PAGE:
In contrast, a lot of the most exciting creative projects in music and crypto, like Songcamp, are not leaning at all on celebrity hype. Rather, they are building more grassroots communities from the ground up — similar to the spirit of early Web2 music forums — with artists who genuinely see crypto as a long-term tech innovation opportunity rather than a flash in the marketing pan. As film producer Keith Calder once argued in a (now-deleted) tweet: “It’s ALWAYS better to be the top priority project for upcoming talent than the lowest priority project for big established talent.”

Transparency alone won’t eliminate bad actors — but it makes them easier to catch

Another core conflict of interest that I’m seeing as celebrities cash in on music NFT platform overabundance is the tension between the on-chain nature of Web3 and the labyrinth of non-disclosure agreements (NDAs) in traditional entertainment deals.

The crypto/Web3 community as a whole has certain expectations about basic levels of data transparency and interoperability around music and art NFTs. For instance, many creative communities see crypto as an opportunity to improve cultural equity — so we should be able to have easy access to clear revenue split information for each NFT, so that we know that the right contributors have a stake in the token’s upside. Because crypto is all about decentralized protocols, we should also be able to transfer NFTs easily and immediately from one wallet to another, with a clear record of historical ownership and provenance. Without this public record, as Bas Grasmayer put it in a recent blog post, “there’s no guarantee that the NFT will live beyond the lifespan of the platform in case of bankruptcy or an actual scam.”

The key ideas here are longevity, transparency and mobility, which give us a good framework for understanding why a lot of celebrity-driven NFT drops are coming across as scammy or illegitimate. Namely, celebrity endorsements tend to be short-term, are the complete opposite of transparent in terms of payouts and tend to be more exclusive and centralized in their management. Lanez’ album NFT drop drew so much criticism from fans because the flow of money was not transparent (a 30-day processing period for an NFT sale is an immediate red flag) and the overall user experience was not designed for mobility (in that fans struggled to transfer their NFTs to their own wallets). Uzi’s partnership with Eternal Beings drew criticism because his incentives for being involved were not clearly laid out on-chain, in terms of his own revenue split or cash reward being clear, and fans are now paying the price.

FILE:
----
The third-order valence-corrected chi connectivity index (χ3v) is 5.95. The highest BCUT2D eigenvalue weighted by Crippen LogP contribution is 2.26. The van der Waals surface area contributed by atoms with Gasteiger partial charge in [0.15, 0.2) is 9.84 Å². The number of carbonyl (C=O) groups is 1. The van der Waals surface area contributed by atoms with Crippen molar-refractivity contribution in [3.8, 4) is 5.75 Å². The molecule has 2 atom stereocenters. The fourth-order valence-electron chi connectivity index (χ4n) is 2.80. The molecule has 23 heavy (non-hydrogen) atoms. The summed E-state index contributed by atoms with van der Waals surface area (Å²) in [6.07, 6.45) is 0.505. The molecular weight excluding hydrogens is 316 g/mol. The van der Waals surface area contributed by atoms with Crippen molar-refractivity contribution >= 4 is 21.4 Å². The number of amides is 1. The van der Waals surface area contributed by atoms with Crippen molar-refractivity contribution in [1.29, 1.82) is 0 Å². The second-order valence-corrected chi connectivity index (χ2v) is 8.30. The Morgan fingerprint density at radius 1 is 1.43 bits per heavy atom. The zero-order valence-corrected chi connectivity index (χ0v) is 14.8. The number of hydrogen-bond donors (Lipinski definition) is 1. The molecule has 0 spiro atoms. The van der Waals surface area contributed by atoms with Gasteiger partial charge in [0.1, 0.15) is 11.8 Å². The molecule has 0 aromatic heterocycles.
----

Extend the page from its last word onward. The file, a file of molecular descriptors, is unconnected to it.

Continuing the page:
As Mat Dryhurst, one of the top artists and thinkers in Web3, said during a panel we were on earlier this year, one of the bargains you enter into as a participant in crypto and decentralized protocols is that “there’s no central actor to impede somebody else from doing something you don’t like.” As long as there is the potential to make significant financial gains off of crypto, bad actors — famous or otherwise — will come in to take advantage of the system.

The upside of decentralization, though, is that it becomes much easier to weed out these bad actors and to keep public figures and organizations accountable for their actions and promises to their communities (as the controversy around Nate Chastain’s insider trading on OpenSea suggests, for example). Unfortunately, in partnering with celebrities through old-school contracts and NDAs, what many music NFT projects seem to be doing is taking that opportunity for accountability away.

So, where do we go from here? Amidst an overabundance of music NFT platforms, a commitment to building for this trifecta of longevity, transparency and mobility will already be a significant competitive advantage. I think music-industry professionals should also keep an eye out for which platforms genuinely have a clear, long-term vision for the role that NFTs can play in music culture and fandom, beyond just collectibles that can sit idly in someone’s wallet, can be flipped for profit and/or lose 60% to 80% of their value with the deletion of a single tweet. And any investments from these platforms in marketing or growth-hacking innovations should complement, not cancel out, the quality of the technology itself.

At the very least, these steps will help protect not only artists, but also music fans, whose trust and understanding the crypto world urgently needs in order to bring its groundbreaking ideas for the music industry mainstream.